REPUBLICANS PUSH FOR TAX CUTS; TOP RATE 35%…. Plan Could Leave High-Wage Earners With Little to Gain
The big change: The GOP leaders and the White House plan to cut the top tax rate for “pass through” businesses from 39.6 percent to 25 percent. (Most businesses in America do not pay the corporate tax. Sole proprietors and other mostly smaller businesses see their profits “passed through” to their owners and taxed at the individual income rate.)
The so-called “Big Six” tax framework — named because it’s been hashed out behind closed doors between six top Republicans and administration officials — will set up a clash with Democrats over the tax breaks that apply to large corporations and upper income Americans.
- Most Democrats have already drawn a red line on tax reform: 45 out of 48 Democratic senators signed a letter saying they wouldn’t support any tax bill that adds to the deficit or offers new tax breaks to the wealthiest Americans.
- But Republicans are desperate for a win and appear on course to fund tax cuts with a blend of deficit spending and the closing of loopholes. They will dare Democrats, especially the 10 senators up for re-election in states Trump won, to vote against tax breaks for their constituents.
What’s next: President Trump is planning to give a speech unveiling the Big Six framework in Indiana on Wednesday, three sources said. The framework is the starting point for the tax reform process. It reflects the shared view of the Big Six, but it will inevitably change substantially as it goes through the normal legislative processes in the House and Senate.
(The “Big Six” are House Speaker Paul Ryan, Senate Majority Leader Mitch McConnell, Treasury secretary Steven Mnuchin, White House economic adviser Gary Cohn, and the chairmen of the two tax-writing committees — Senate Finance Committee chairman Orrin Hatch and House Ways and Means chairman Kevin Brady.)
The details, per three sources with knowledge of the plan:
- Top individual tax rate cut from 39.6 to 35. The current seven income tax brackets collapsed to three, as part of simplification. (Axios hasn’t obtained the other two rates.)
- Axios can confirm that the Big Six agreed to cut the corporate tax rate from 35 percent to 20 percent. That key detail leaked last night to the Washington Post. (Trump has said he wants the corporate rate to be 15 percent.)
- The Big Six framework is also expected to include guardrails to prevent wealthy people from artificially lowering their income taxes by rearranging their affairs to get taxed at the small business rate.
- We can confirm, too, WashPo’s reporting that Republicans plan to double the standard deduction — a boost for the middle class and a key component of simplification.
These Big Six decisions have been held incredibly tightly, but details began leaking out around Capitol Hill on Friday night and the corporate rate was first published by the Washington Post’s Hill team. By Saturday, influential figures on K Street were beginning to learn more details.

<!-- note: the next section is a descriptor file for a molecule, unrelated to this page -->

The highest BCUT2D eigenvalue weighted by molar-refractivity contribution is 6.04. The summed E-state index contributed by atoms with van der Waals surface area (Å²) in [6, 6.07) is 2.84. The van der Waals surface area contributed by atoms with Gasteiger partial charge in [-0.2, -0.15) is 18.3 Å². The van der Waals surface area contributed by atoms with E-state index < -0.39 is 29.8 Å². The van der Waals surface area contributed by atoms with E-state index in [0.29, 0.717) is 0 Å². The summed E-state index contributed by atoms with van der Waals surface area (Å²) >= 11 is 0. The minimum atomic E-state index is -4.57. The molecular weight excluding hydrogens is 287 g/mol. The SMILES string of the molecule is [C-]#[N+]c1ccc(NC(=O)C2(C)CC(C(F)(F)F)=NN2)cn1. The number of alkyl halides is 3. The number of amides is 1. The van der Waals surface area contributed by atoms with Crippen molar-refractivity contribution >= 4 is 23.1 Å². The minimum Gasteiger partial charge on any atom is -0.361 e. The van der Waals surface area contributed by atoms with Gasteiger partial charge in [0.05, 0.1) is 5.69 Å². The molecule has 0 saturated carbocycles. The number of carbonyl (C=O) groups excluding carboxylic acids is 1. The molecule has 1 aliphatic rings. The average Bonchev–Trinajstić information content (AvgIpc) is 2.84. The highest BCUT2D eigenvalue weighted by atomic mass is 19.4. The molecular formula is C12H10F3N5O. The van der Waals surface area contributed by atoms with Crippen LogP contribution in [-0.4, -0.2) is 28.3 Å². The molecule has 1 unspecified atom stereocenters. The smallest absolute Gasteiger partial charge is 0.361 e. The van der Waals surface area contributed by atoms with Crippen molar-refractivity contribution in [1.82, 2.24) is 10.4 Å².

Why the GOP’s Tax Plan Could Leave High-Wage Earners With Little to Gain
Republican proposal to create a new special rate for business income potentially puts high-income wage earners at a disadvantage
WASHINGTON—Today, a business owner making $500,000 gets taxed much like a corporate executive with a $500,000 salary. How they make their income doesn’t matter much.
That could change dramatically under Republican plans aimed at driving down tax rates on business income, leaving high-income wage earners with much less to gain from a tax overhaul.
Republicans, eager to drive down business tax rates in a bid to boost economic growth, want roughly similar tax rates for corporations and for so-called pass-through firms that report business income on the individual tax returns of their owners.
For them, lowering the 35% corporate tax rate requires also lowering the 39.6% top rate for pass-through business income, even though creating a new special rate for that business income leaves a potentially large gap with the top rate for high-income wage earners.
The exact contours of the GOP tax agenda aren’t set. Top lawmakers and administration officials say they will release another blueprint in the coming days.
New Version of Graham-Cassidy Health Bill Would Add Sweeteners for Alaska
WASHINGTON — An updated version of the Graham-Cassidy health care bill circulating among lobbyists and on Capitol Hill on Sunday night has changed to provide more benefits to Alaska, a move to appeal to Republican Sen. Lisa Murkowski, who has been highly skeptical of efforts to repeal the Affordable Care Act.
The new version would grandfather Native Alaskans into Medicaid so they wouldn’t lose coverage after the expanded Medicaid program is rolled back in 2020, according to a section-by-section summary of the new legislation obtained by an industry lobbyist (PDF).
The update would also carve out a special provision for states with low population densities so that 5 percent of federal funds would be guaranteed for rural states, including Alaska.
It’s still unclear, however, whether the legislation will be brought to the floor for a vote this week before the deadline of Saturday. Sen. John McCain, R-Ariz., came out in opposition to the bill Friday because of what he complained was a rushed and closed process. Sen. Susan Collins, R-Maine, said Sunday that it would be difficult for her to get to “yes” on the legislation.